This week marked the introduction of Jason Todd into the new DC universe in the new book Red Hood and the Outlaws. It's remarkable that there are so many Jason/Red hood fans out there but I'm reminded that the difference between the fans who voted to kill/not kill him back in 1988-1989 was only 72 votes. But let's go over his history a little bit...
For some strange reason, they gave Jason the same origin as Dick - a member of a family acrobatic team that was employed in a circus. Instead of a crime boss being responsible for the deaths of Jason's parents, it was Killer Croc. The other difference was he had strawberry blond hair which was dyed black when he assumed the mantle (they never did explain how others must have responded to such a move in the civilian world. Hmmm...) To be quite honest, not an interesting character.
NOW he's interesting. Jason is an orphan living on the streets. Batman becomes aware of him due to the boy trying to steal the wheels of the Batmobile (pair of brass ones there). Bruce decides to channel his anger to more productive uses and possibly saving him. Well, needless to say, that didn't work. He crossed the line several times, including the incident in issue #424 where he may/may not pushed a serial rapist off a balcony and fall 22 stories to his death. Well, the fans had enough, so given the chance during the famous A Death in the Family arc - well, you know ...
You had me up to here. I didn't mind the aggressive, anger-filled Robin, but his death is Bruce's greatest failure as Batman. Not everybody can be saved, but we all have to come to realize that at some point in our lives, this was Bruce's time. The fact that he put a copy of the uniform as a memorial in the Batcave serves as a reminder to him. Then Tim Drake came and made Bruce realize that Batman needs a Robin to be balanced (some fans will debate that, but not me).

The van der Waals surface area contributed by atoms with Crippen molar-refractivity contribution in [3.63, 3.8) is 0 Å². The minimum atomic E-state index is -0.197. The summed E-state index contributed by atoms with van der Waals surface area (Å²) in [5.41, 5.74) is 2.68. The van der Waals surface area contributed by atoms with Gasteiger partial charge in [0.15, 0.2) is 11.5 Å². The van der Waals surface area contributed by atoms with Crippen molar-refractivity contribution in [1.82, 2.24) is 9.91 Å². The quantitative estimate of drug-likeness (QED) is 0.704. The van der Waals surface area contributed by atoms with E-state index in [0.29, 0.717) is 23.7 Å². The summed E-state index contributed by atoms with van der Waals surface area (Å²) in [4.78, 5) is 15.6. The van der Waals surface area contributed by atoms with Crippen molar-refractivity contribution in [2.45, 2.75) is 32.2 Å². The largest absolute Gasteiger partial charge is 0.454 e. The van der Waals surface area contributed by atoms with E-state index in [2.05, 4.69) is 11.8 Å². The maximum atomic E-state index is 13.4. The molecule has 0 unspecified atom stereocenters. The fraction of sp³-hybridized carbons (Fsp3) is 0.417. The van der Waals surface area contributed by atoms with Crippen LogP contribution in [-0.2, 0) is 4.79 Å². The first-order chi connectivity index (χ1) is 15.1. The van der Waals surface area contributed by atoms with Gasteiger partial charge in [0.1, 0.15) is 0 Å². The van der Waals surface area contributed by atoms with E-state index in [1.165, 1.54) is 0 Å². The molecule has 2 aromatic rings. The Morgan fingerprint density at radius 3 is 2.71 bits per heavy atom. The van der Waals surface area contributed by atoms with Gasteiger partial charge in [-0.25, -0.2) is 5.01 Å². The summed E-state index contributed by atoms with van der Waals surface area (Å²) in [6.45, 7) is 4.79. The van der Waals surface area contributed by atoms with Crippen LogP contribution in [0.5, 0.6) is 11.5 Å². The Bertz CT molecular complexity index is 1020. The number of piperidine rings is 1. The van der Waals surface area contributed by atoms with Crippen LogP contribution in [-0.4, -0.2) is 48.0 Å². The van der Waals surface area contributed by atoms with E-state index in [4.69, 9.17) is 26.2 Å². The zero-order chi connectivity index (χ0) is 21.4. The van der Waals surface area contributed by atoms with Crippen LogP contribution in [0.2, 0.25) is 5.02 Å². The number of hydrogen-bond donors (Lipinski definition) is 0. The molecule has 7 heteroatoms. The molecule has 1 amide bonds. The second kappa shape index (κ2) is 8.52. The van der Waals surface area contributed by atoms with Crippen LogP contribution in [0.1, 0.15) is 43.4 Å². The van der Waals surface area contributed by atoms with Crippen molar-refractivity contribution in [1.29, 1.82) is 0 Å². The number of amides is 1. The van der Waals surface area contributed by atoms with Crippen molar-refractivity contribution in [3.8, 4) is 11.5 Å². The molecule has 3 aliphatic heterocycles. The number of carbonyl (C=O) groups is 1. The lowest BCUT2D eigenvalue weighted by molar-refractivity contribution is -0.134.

Hush Story Arc
If you've read the Hush story line by Jeph Loeb and Jim Lee, when you got to that scene you had to be saying the same thing I did - "WTF?" Of course, we find out that it was not him (sorry to spoil that for you if you hadn't read it, which you should). But it was a great twist not only on Bruce, but for the readers as well.
Now why Judd Winick wanted to bring him back, I don't know. Not only is Jason back, he's using the costumed identity of a person who later became Batman's greatest nemesis - The Joker. Why? To give stick the knife into Bruce a little deeper? Probably. He walks the fine line between criminal and anti-hero (or is that the same?).
Jason's Identity Crisis
Then things really get messed up: he decides to become Nightwing. The reason was because it was someone's idea (won't say who) to kill off Dick Grayson. I will mention that same gentleman wanted the Silver Age Flash and Green Lantern back, but wanted to off the Golden Age Robin because he was boring and repetitive. Fans responded to the news and things changed. So Jason became Red Robin, which lasted a second or two and now that identity belongs to Tim Drake (Jason's successor to the Robin mantle). Then when Bruce "died," he came up with his own Batman uniform and punished the criminals. Thank God that didn't last long.
The Crimson Duo
The next time we see Jason, he's wearing a super heroic uniform as the Red Hood with his own Robin - Scarlet. His approach is still the same - kill or seriously hurt the criminals. Cross the line that Bruce never dared. Yeah, this ended well too...
So now we have him with "The Outlaws," primarily Green Arrow's former sidekick Speedy, now known as Arsenal, and Starfire the former alien princess turned slave, turned.... How well will this go? Who knows.
I don't care for Jason. I thought it was stupid to bring him back. But I'm in the minority. I will grant you that either way he's a symbol of Bruce's greatest failure, but still ...I wish he was still dead!
What do you think? Let us know!
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